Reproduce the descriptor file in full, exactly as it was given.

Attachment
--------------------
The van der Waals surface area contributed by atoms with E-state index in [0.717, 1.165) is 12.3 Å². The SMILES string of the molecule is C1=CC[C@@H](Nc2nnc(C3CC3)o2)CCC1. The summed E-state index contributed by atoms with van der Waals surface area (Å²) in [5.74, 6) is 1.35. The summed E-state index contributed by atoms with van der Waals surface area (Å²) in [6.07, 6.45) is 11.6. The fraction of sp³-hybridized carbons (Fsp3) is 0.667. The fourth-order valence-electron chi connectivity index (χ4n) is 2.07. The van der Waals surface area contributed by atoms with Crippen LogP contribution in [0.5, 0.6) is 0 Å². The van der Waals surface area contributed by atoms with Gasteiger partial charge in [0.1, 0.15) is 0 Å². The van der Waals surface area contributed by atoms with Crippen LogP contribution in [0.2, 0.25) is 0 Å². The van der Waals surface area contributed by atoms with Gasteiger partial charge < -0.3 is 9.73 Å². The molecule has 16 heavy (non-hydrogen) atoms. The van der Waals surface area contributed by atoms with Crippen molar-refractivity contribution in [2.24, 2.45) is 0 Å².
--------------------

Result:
The van der Waals surface area contributed by atoms with E-state index in [0.717, 1.165) is 12.3 Å². The SMILES string of the molecule is C1=CC[C@@H](Nc2nnc(C3CC3)o2)CCC1. The summed E-state index contributed by atoms with van der Waals surface area (Å²) in [5.74, 6) is 1.35. The summed E-state index contributed by atoms with van der Waals surface area (Å²) in [6.07, 6.45) is 11.6. The fraction of sp³-hybridized carbons (Fsp3) is 0.667. The fourth-order valence-electron chi connectivity index (χ4n) is 2.07. The van der Waals surface area contributed by atoms with Crippen LogP contribution in [0.5, 0.6) is 0 Å². The van der Waals surface area contributed by atoms with Gasteiger partial charge in [0.1, 0.15) is 0 Å². The van der Waals surface area contributed by atoms with Crippen LogP contribution in [0.2, 0.25) is 0 Å². The van der Waals surface area contributed by atoms with Gasteiger partial charge < -0.3 is 9.73 Å². The molecule has 16 heavy (non-hydrogen) atoms. The van der Waals surface area contributed by atoms with Crippen molar-refractivity contribution in [2.24, 2.45) is 0 Å².